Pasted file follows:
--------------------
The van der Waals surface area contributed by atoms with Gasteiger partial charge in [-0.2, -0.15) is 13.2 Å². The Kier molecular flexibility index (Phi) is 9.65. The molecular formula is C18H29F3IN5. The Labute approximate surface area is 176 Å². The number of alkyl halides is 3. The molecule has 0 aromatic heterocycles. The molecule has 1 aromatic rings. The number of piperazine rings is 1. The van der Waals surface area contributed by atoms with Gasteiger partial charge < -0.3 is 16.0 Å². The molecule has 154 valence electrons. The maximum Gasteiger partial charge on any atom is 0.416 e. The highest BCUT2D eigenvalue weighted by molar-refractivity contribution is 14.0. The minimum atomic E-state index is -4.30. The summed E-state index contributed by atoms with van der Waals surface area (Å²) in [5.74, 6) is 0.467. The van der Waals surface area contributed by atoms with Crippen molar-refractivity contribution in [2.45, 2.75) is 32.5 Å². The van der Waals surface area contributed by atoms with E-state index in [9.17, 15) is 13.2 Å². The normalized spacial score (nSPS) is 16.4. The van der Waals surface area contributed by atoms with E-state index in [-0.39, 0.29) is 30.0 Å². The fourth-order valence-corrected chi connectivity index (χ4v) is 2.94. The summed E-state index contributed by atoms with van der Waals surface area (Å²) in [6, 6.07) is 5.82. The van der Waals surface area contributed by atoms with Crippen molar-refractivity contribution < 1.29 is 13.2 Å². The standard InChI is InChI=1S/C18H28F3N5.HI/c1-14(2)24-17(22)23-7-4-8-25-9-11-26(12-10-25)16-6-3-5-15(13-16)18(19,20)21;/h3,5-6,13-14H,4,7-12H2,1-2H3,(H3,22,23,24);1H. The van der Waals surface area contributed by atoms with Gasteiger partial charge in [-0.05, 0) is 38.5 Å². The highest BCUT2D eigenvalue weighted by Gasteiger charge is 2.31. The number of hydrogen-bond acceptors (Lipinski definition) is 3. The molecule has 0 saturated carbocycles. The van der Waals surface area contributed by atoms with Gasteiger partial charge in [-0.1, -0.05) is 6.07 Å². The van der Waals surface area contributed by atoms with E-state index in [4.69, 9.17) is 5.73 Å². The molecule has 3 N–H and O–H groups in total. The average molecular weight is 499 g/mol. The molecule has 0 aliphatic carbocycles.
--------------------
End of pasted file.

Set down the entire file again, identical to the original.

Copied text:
The van der Waals surface area contributed by atoms with Gasteiger partial charge in [-0.2, -0.15) is 13.2 Å². The Kier molecular flexibility index (Phi) is 9.65. The molecular formula is C18H29F3IN5. The Labute approximate surface area is 176 Å². The number of alkyl halides is 3. The molecule has 0 aromatic heterocycles. The molecule has 1 aromatic rings. The number of piperazine rings is 1. The van der Waals surface area contributed by atoms with Gasteiger partial charge < -0.3 is 16.0 Å². The molecule has 154 valence electrons. The maximum Gasteiger partial charge on any atom is 0.416 e. The highest BCUT2D eigenvalue weighted by molar-refractivity contribution is 14.0. The minimum atomic E-state index is -4.30. The summed E-state index contributed by atoms with van der Waals surface area (Å²) in [5.74, 6) is 0.467. The van der Waals surface area contributed by atoms with Crippen molar-refractivity contribution in [2.45, 2.75) is 32.5 Å². The van der Waals surface area contributed by atoms with E-state index in [9.17, 15) is 13.2 Å². The normalized spacial score (nSPS) is 16.4. The van der Waals surface area contributed by atoms with E-state index in [-0.39, 0.29) is 30.0 Å². The fourth-order valence-corrected chi connectivity index (χ4v) is 2.94. The summed E-state index contributed by atoms with van der Waals surface area (Å²) in [6, 6.07) is 5.82. The van der Waals surface area contributed by atoms with Crippen molar-refractivity contribution < 1.29 is 13.2 Å². The standard InChI is InChI=1S/C18H28F3N5.HI/c1-14(2)24-17(22)23-7-4-8-25-9-11-26(12-10-25)16-6-3-5-15(13-16)18(19,20)21;/h3,5-6,13-14H,4,7-12H2,1-2H3,(H3,22,23,24);1H. The van der Waals surface area contributed by atoms with Gasteiger partial charge in [-0.05, 0) is 38.5 Å². The highest BCUT2D eigenvalue weighted by Gasteiger charge is 2.31. The number of hydrogen-bond acceptors (Lipinski definition) is 3. The molecule has 0 saturated carbocycles. The van der Waals surface area contributed by atoms with Gasteiger partial charge in [-0.1, -0.05) is 6.07 Å². The van der Waals surface area contributed by atoms with E-state index in [4.69, 9.17) is 5.73 Å². The molecule has 3 N–H and O–H groups in total. The average molecular weight is 499 g/mol. The molecule has 0 aliphatic carbocycles.